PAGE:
Elsewhere Taylor evokes the lasciviousness of latter day Tim Buckley on “So High” and takes on a Shakespearean sonnet, “Love Hate On” which he turns into a lazy stroll with a beautiful string accompaniment. Likewise he takes the traditional “She Moves Through the Fair” and turns it into a sinister, doom-laden lament.
Best of all is “Hold On,” a sultry, sweaty and sexy longing that bundles all of Taylor’s influences into one of the best songs I’ve heard in a while. Worth buying for this alone.
Here’s Hold On
While much of Scots Americana pays homage to the likes of The Byrds and Alex Chilton with twelve strings jangling and melodies oozing with power pop chords some newer bands are looking elsewhere for their inspiration. This is probably most evident with the latest “next big thing,” Kassidy, who namecheck the Laurel Canyon sound as a primary influence. In a similar vein Full Tonne Kid, hailing from that small piece of America that is Bellshill, have a freewheelin’ acoustic blues based sound that owes more to the likes of Steve Stills and Delaney and Bonnie than Big Star. Country blues and gospel influences are well to the fore on their forthcoming EP which showcases five songs that recall the halcyon days of blue eyed hippies getting back to the country and their country roots.
A four piece consisting of Gary Carmichael and Colin Fullerton on vocals and guitars, Bryan Ferrie, bass and David Stone on drums they have a wicked sense of humour if you read their bios on their website where they create some fantastical forebears. Proof of the pudding however is in the music and this is delivered with a confident swagger. With vocals that recall Sal Valentino from Stoneground, muscular and ingrained with a Southern soul feel, Carmichael and Fullerton sing with feeling, you would never imagine these guys don’t live in Louisiana or some such place. The guitars snarl and slide to great effect and from the countdown that introduces “A Stranger” to the final notes of “Tell My Woman” this is a nice slice of country rock. The standout song is “Catch Me if You Can” where some excellent harmonica and a swamp driven beat proves that you don’t have to come from the South to have the bayou blues.
Have a look at the band here, the EP will be available there soon. In the meantime here’s Catch Me if You Can
Full Tonne Kid are playing at The Belhaven, Wishaw, on August 7th and at Glasgow’s 13th Note on the 14th August.
As the mainstay of Giant Sand Howe Gelb has slowly, over the past twenty years or so, built up a reputation as one of the stalwarts of what we call Americana. Whether with the shifting line up of Giant Sand or solo he has blistered, strummed, crooned and goofed around on over thirty albums. His star shone most brightly however with the release of ‘Sno Angel, an album recorded in Canada with a gospel choir that garnered rave reviews and exposed him, however briefly, to a wider audience. The album was a mixture of familiar old songs and some new ones but the relatively straightforward renditions (by Gelb standards) showed him to be a great writer and performer.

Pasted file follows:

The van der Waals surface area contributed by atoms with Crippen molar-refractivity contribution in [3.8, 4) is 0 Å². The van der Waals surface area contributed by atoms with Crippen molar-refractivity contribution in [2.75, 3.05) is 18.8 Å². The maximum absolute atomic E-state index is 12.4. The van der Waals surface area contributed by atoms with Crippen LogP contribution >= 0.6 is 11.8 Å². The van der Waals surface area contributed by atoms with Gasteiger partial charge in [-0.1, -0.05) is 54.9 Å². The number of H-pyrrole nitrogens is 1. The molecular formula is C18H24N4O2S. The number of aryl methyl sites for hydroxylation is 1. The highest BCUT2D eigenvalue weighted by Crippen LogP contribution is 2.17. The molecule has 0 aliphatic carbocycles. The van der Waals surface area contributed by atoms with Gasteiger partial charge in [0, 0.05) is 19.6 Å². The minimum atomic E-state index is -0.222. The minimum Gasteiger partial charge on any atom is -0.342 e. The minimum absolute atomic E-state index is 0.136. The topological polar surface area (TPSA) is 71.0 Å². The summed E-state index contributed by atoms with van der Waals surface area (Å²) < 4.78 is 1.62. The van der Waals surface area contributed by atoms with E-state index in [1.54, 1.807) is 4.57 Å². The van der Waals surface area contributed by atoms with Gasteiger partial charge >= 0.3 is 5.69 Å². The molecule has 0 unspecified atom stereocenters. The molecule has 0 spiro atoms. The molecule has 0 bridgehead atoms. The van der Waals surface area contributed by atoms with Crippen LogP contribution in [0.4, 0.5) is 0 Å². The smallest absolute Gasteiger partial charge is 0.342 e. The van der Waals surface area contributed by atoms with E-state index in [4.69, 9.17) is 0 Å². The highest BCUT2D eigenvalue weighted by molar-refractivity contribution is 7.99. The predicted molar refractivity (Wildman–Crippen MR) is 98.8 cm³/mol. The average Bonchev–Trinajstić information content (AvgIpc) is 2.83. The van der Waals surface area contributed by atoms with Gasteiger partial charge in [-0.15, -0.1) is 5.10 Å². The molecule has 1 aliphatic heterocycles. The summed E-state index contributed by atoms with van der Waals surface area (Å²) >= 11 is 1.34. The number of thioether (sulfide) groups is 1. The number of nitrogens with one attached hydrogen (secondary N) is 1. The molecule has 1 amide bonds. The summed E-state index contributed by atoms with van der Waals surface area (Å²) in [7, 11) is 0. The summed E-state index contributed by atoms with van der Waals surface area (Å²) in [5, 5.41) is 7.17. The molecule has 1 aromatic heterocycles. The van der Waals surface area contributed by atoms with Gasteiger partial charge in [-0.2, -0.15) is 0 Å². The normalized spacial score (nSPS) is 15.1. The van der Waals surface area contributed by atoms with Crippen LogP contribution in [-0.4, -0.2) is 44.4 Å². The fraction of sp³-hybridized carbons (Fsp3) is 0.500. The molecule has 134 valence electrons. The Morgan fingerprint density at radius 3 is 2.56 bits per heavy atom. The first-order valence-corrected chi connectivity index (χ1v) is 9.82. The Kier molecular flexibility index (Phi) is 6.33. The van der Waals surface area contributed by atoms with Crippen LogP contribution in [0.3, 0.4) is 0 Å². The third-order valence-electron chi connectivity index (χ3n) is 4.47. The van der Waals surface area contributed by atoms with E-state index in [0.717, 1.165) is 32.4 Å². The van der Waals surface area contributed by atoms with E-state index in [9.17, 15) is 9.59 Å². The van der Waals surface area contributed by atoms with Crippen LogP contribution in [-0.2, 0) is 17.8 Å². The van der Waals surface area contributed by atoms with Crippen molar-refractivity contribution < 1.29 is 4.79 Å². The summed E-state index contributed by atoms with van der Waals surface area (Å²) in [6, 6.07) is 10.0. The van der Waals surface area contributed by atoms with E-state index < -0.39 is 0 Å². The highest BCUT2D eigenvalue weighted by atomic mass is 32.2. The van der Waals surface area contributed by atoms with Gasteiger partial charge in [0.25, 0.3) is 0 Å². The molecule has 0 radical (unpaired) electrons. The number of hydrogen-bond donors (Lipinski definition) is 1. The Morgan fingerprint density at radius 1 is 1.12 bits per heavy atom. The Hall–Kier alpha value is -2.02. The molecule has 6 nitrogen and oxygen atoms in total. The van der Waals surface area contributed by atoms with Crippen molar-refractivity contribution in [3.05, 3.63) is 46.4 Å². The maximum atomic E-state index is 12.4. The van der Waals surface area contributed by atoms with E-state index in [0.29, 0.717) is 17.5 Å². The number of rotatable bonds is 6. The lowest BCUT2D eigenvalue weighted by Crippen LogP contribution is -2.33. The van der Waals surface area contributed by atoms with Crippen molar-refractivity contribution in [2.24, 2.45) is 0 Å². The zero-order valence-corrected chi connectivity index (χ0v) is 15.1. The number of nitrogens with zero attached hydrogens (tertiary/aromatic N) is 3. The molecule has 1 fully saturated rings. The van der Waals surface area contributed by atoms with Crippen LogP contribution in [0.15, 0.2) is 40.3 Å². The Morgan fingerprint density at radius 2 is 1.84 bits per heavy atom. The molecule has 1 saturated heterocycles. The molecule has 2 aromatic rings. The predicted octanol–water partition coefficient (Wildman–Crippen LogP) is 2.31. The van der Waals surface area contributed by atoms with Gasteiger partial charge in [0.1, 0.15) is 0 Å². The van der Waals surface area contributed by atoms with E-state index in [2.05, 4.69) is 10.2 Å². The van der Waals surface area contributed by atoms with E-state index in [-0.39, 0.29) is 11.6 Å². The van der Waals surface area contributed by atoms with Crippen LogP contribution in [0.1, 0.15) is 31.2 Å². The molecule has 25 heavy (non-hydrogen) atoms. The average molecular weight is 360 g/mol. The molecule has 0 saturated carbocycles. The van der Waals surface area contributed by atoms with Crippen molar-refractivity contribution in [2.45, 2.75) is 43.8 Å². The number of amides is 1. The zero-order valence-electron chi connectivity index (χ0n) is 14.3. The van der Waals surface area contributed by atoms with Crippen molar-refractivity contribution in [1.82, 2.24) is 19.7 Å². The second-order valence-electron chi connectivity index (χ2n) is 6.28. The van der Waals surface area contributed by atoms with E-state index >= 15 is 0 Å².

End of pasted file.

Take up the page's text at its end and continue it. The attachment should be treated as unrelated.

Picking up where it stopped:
Five years on and he’s done it again, this time in Cordoba, Spain with a cast of gypsy (their description) musicians. The flashing guitars, flamenco stylings and sheer brio enhance another brace of songs from his back catalogue that is wildly exuberant and brimful with an effortless sense of cool. The overall feel is of an informal “juerga, where flamenco musicians jam together enjoying the music and each other’s company and according to the press this is what happened when Gelb stumbled across these musicians essentially flamenco star Raimundo Amador’s group. While many folks notion of flamenco is that of The Gypsy Kings’ flamboyant Bamboleo, this is a more measured, slower, sexier traditional sound, not too far removed from the Mexican influences which abound in Gelb’s home town of Tucson.
The reworkings of songs such as Uneven Light of day, Always Horses Coming and Where The Wind Turns The Skin Into Leather are recognisable as Giant Sand songs but the loose limbed renditions evoke lazy sunny siestas, mañana made musical. Gelb’s voice has never sounded better, weathered smooth into a sexy, sultry croon. Along with the remakes there are several new songs written in Cordoba, none better than Broken Bird & The Ghost River. This beauty floats and shimmers with a female chorus that evokes the best of sixties Euro pop.
All in all this should be the album of the summer, heard in pavement cafes and town squares and on a hi-fi near you.
Alegrias means “joy,” you can read a great interview with Gelb here where he describes the genesis of the album and you can buy it here
Broken Bird and the Ghost River